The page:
Sorry the last time I tried to post this I made a mistake. I am at Mathew 25 and have internet so I will try it again.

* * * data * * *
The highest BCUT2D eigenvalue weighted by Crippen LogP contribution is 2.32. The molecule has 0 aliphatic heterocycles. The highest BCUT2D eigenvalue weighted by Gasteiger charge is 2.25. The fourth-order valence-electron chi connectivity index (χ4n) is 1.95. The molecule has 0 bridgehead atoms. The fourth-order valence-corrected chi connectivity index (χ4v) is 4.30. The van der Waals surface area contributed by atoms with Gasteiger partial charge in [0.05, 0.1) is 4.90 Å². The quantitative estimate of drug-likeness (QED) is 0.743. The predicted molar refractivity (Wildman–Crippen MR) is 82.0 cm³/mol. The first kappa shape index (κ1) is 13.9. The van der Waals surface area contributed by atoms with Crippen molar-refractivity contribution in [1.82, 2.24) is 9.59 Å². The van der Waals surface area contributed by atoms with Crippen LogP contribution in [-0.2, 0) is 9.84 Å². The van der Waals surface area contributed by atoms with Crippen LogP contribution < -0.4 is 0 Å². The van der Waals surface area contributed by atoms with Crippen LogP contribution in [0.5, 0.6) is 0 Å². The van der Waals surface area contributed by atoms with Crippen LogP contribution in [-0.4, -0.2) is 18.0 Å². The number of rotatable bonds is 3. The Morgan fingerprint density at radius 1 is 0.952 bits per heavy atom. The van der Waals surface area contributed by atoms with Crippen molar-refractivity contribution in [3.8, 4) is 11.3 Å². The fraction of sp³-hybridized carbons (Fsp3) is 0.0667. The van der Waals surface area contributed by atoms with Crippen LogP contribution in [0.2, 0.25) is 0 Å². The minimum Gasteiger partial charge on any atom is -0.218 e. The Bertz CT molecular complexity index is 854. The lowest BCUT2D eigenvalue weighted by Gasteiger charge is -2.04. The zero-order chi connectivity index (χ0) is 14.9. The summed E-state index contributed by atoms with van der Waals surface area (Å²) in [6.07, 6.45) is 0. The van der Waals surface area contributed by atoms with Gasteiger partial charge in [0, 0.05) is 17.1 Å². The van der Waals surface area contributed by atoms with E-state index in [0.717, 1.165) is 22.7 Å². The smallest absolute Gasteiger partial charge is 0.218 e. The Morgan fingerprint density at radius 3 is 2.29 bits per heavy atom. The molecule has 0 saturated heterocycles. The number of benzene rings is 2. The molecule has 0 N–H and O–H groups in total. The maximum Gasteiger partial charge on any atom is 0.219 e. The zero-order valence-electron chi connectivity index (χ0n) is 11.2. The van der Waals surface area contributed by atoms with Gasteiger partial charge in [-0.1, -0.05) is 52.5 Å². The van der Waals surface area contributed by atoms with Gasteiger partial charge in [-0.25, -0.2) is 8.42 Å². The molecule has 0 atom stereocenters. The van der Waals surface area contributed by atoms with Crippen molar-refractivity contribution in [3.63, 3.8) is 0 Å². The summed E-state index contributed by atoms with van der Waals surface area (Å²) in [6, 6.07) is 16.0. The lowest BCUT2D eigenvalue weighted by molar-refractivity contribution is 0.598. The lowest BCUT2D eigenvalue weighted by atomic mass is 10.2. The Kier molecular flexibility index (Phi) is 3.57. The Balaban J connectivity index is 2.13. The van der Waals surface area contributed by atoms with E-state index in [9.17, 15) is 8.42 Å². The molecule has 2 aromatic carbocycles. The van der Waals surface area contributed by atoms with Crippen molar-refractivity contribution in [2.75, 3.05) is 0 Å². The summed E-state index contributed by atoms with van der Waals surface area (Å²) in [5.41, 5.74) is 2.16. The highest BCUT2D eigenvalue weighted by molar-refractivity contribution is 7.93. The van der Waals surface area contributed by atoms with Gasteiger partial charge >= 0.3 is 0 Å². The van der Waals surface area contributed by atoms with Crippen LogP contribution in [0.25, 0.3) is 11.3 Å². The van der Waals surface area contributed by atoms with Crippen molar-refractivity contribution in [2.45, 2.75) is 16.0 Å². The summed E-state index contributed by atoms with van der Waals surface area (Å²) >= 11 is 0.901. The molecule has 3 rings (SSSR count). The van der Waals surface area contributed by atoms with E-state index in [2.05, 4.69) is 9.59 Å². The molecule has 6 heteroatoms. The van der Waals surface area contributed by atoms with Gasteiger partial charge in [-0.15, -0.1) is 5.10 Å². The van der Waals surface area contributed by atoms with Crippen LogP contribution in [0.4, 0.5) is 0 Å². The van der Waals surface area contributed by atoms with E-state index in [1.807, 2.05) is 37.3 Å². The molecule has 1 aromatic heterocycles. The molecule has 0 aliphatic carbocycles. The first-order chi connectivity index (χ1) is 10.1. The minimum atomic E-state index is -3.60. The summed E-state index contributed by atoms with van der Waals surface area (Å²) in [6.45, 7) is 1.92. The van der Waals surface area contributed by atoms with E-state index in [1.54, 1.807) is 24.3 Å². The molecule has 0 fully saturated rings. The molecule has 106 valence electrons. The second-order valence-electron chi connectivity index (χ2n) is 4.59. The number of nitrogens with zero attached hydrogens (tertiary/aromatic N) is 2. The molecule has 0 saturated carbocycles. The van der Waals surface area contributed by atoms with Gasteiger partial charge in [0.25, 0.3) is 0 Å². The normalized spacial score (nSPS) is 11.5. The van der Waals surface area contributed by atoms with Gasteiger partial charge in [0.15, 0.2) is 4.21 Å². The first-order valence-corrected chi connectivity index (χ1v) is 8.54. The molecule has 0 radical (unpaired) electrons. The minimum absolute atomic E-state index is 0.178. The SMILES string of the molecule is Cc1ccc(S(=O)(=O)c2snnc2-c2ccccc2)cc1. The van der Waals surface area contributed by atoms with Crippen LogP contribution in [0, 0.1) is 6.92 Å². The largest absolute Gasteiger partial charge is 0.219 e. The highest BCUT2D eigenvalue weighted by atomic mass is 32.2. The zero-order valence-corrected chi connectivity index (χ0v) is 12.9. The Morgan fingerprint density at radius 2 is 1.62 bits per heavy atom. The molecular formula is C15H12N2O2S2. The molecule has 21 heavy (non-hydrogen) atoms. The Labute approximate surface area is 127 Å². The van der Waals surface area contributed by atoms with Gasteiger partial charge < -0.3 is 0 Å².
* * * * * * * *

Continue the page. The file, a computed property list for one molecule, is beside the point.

January 30th 2017 A week at the hospital Monday morning at breakfast Bob and I discussed our plans for the day. It seemed we would have a quiet day to get caught up with things around the house. But within minutes we were told our friend Emmanuel (Mano is what we call him) was very sick. Mano lives here on the compound he is in his late seventies, at one time he was the school director. He is educated and likes to read. We have gotten several books for him, he spends most days sitting on the roof reading and listening to his radio. He also watches the activities in the village and has many visitors that he offers advice to. He is well loved and respected in the community. I went down to check on him and could see he needed to go to the hospital; he was confused and very weak. I thought correctly he had had another stroke. Bob and I loaded him up and one of the ladies who works for us took him to the hospital. The hospital here works very differently than in the US. You pay for each service or supply as you receive them. So you receive a paper from the nurse for the consultation and go to the cashier and pay. Then you get an order for labs and medication (which includes IV fluids, needle, IV line ect each item needed), you return to the cashier to pay for the items then go to the pharmacy or lab to get the items. The week in the hospital cost about sixty American dollars. I can see wisdom in the process, it is a hassle but on the other hand you don’t have to buy things that you don’t need or can buy elsewhere for cheaper. It took all day to get Mano’s blood pressure down. He continued to be confused and had problems standing. Bob and I stayed with him until evening, family members where contacted by Fr. Jadotte who happened to be at the hospital. The family came so we went back home. The next morning I returned to the hospital with several people from the village. We took turns sitting with him. Many people came to visit him it was wonderful to see how loved he is. All day I had several people wanting me to give them money; it gets really old “Blan Blan give me a dollar”. Two ladies even were hitting me (lightly) asking over and over again. Then they got a baby from somewhere and thought this would change my mind, but no I felt like they didn’t really need money from me. That evening I was sitting with the ladies who had come with me and a person I did not know started with the Blan Blan. One of the women with me said “her name is not Blan her name is Denise”. I was thrilled, she stuck up for me. Luckily this person did not want money she just wanted to tell me I had nice hair. Wednesday we had a meeting with Sr.Augustin , who is in charge of the five schools we support. The meeting was supposed to be in Atrell which is about half way to Kalabot. Geri a volunteer for the sisters who speaks excellent Creole went along to help us with translation. We waited at the school in Atrell for quite a while then the school director came and we talked with him. We discussed the changes to the school lunch program. He was thrilled and said he would go and talk with Sr. Augustin right away. He had assured us Sr. Augustin was not coming so we drove back to Gros Morne.We took Geri home and used there facility’s. Got back in the truck and started to leave as Sr. Augustin pulled up on a moto, so we were able to have our meeting after all. The meeting went very well. I had been at the hospital before going to Atrell so we left and went home after the meeting. Thursday Mano was released from the hospital. Bob and I had a APWOKAPRIM meeting at our center that morning, so Bob went to Gros Morne early to get sister Pat and to let the hospital know we wouldn’t be able to pick Mano up until late afternoon. The meeting started late but did seem productive. The problems of the weevil in the sweet potatoes and mites in the millet were discussed. The people also asked for help buying seed, and suggested a seed bank. Sr. Pat has tried having seed banks in the past but has not had success. The idea is the people receive seeds for free or very small sum, then when they harvest their crop they replace the seeds they were given. Sr. Pat found they did not return the seeds. So each year the seed bank had to buy new seeds. The Agronomist suggested a process were people form small groups and each contribute a small amount of money each month. Then when planting season came they could buy seeds with the money and give each person that contributed some of the seeds. He told the group that there are several of these groups in Gros Morne and they are working out well. The meeting ended with people getting a tour of the center. Bob, Sr. Pat and I left to go to Gros Morne , after dropping Pat off we went to get Mano from the hospital. He was still weak but seemed better. He was well welcomed here in the village. I have told everyone they need to get him up at least three or four times a day, have him stand and walk a little, have him sit up in his wheel chair. The people tell me he is to weak and he needs to just lie down. I try to explain getting him up will help him to get stronger, they think I’m crazy. So I pray for him. Friday we went to Port to pick up our friend Pevwa from the airport. There were a couple of demonstrations that we had to take detours around and caused us to get to Port just on time to get our friend. As we were getting to the Airport there is a big intersection. Traffic is always bad there, so this random guy starts to direct traffic, the problem was he didn’t have a clue. He had all directions of traffic move forward so there was a total deadlock. We had to laugh. We returned home on Saturday and finally got our day off on Sunday. May God bless you for your interest and prayers, Denise a mistake, so there was nothing posted. I am now where I can use the internet so I will try again.